ZJK: It was truly everything. That kind of goes into another question… I feel like the way that you maneuver through so many different practices is very informative for Black and/or trans artists that are still figuring out their practice. I think a lot of times we think we have to stick to one thing, but because you maneuver all of your different shit so well, and you’re so good at all of it, you are a mother to many of us. So I wanted to ask you, what does being referred to as “Mother” invoke for you and who are your mothers?

JH: There was a period of time where I would always tell people “My womb is barren. I have no children.” [I laugh at the playfully dramatic voice in which she says this.] I was really carrying back then… I struggled with imposter syndrome for years and years and years. It wasn’t until other people could recognize me as something that I was able to just say “I am an [X].” I would be like, “I make art sometimes” or “I operate in the capacity of a DJ.” I would say weird shit and people would be like “Girl, what? You operate in the capacity? What?” I really had a lot of imposter syndrome…

I had mothers, but I didn’t have any trans mothers. I was part of that cusp generation where, in the spaces that we’re in now, like the ones we found each other in, and all my other friends… There were no trans people in those spaces. Like I said, Honey was the only trans DJ that I knew, and I wasn’t close to Honey then, whereas now I consider her a friend of mine. There was Amanda Lepore and Connie and a few other figures in nightlife. And it wasn’t giving lonely, isolated, “oh, what will I do?” kind of thing. But, the specific kind of way I was moving in the art scene, I did feel short of out there… At least regarding the trans stuff. I was lucky to have mothers and fathers and parents and elders that had my back, but none that were trans, or at least not out as trans at the time.

So early on, I almost fell into that trope, which I’m so glad I didn’t, because I understood but resented [that trope] in older trans women who saw my movement through the world as significantly easier than theirs. And so it was difficult for them to see the joy… That you could just be young and trans and doing your thing and making art. Like, I’m downtown and here’s my cute little whatever-boyfriend, who’s maybe a sociopath, but I’m just navigating the normal things of life without a sense of “All my life I had to fight.” It doesn’t need to give Celie.

Now I actually find a lot of joy in it. I really love that and it really honors me. Someone came up to me at Nowadays yesterday, and they were just like, “Just so you know, you’re a Mother.” They were like, “You’re mother. And we just wanna let you know that.” And I actually think that’s really cute. Because I love that. Even you, sis! Like, yes to all the girls out here that are so smart and sharp and beautiful and multifaceted, you know? It really brings me joy. I’m glad that I was able to be a Mother, in that sense.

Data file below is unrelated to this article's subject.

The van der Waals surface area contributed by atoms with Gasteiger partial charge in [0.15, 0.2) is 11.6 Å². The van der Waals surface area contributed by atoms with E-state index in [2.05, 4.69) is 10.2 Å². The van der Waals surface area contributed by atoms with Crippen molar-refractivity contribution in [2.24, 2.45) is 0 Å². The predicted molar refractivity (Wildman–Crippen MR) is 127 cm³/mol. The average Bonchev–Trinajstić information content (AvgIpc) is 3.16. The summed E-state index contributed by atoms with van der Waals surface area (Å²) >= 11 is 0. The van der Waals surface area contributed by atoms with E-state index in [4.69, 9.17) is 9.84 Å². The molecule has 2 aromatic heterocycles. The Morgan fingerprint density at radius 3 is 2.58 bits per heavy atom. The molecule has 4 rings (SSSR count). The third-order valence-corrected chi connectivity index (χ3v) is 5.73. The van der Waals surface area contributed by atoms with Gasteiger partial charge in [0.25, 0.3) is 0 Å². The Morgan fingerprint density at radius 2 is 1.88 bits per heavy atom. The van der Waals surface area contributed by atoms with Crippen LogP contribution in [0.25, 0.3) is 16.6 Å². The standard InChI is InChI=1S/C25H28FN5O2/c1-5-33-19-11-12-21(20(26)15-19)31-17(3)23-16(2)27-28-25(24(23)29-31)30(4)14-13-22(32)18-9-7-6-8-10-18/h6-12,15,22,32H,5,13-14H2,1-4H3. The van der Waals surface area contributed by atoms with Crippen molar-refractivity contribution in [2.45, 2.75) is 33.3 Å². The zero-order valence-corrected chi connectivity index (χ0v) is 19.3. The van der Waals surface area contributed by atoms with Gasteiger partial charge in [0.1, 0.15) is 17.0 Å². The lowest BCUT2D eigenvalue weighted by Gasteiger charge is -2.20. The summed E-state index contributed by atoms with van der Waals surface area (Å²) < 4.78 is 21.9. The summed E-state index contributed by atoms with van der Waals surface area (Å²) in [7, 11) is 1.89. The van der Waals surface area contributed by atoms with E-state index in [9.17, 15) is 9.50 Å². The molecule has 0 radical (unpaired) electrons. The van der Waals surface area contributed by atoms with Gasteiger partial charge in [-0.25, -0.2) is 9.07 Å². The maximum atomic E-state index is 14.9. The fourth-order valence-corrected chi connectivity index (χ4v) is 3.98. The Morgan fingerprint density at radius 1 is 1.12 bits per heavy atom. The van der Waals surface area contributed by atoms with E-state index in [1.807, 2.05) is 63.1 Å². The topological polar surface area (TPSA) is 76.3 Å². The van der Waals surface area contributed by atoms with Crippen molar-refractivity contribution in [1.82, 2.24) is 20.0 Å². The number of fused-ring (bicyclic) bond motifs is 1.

ZJK: I wanted to maybe shift a little bit to talk about Berlin. In Berlin and many cultural centers in the West, there’s been an intense, punitive Zionist backlash to pro-Palestinian organizing. I think it’s an evolutionary response from a dying oppressor, like a last-ditch effort to resuscitate itself. But, ultimately in that attempt, the people that get harmed the most are people on the margins: activists, organizers, journalists, educators but also DJs, poets, artists. How have your artistic practices and relationships helped you sort through recent political repression?

JH: Being in Berlin was very difficult because the silence, the docility, in relation to state interests surrounding Israel was almost near unanimous. I was so shocked that I was considered singular in what I was saying… At the time, I had my solo show open, I was DJing in Berlin all the time, there was a lot of press surrounding me and what I was doing… And so this year in particular was set up in a way that I was like, “Okay, I’ve spent a lot of time in Germany. I’ve spent a lot of time in Berlin and I love Berlin!” And when all of this popped off, it’s almost like there’s a lot of people there who resented that. I think people at the margins were attacked because it’s like… Germany was just barely on a wave where it was really unheard of that someone like me would get to move through the spaces that I was moving in without constantly billing myself as the identity booking, the transgender booking. It’s like, no, no, no… If you’re gonna book me, you’re gonna book me because I’m eating. And this is true for a lot of people, particularly in Germany, where they are very anti-identity politics, in general… To the degree that they are foaming at the mouth, ready to call someone an “identitarian shill,” that they actually can’t even see when people are tearing because they’re only able to see their identity. And it’s like, now you’re actually doing the thing that you think you’re fighting against on principle.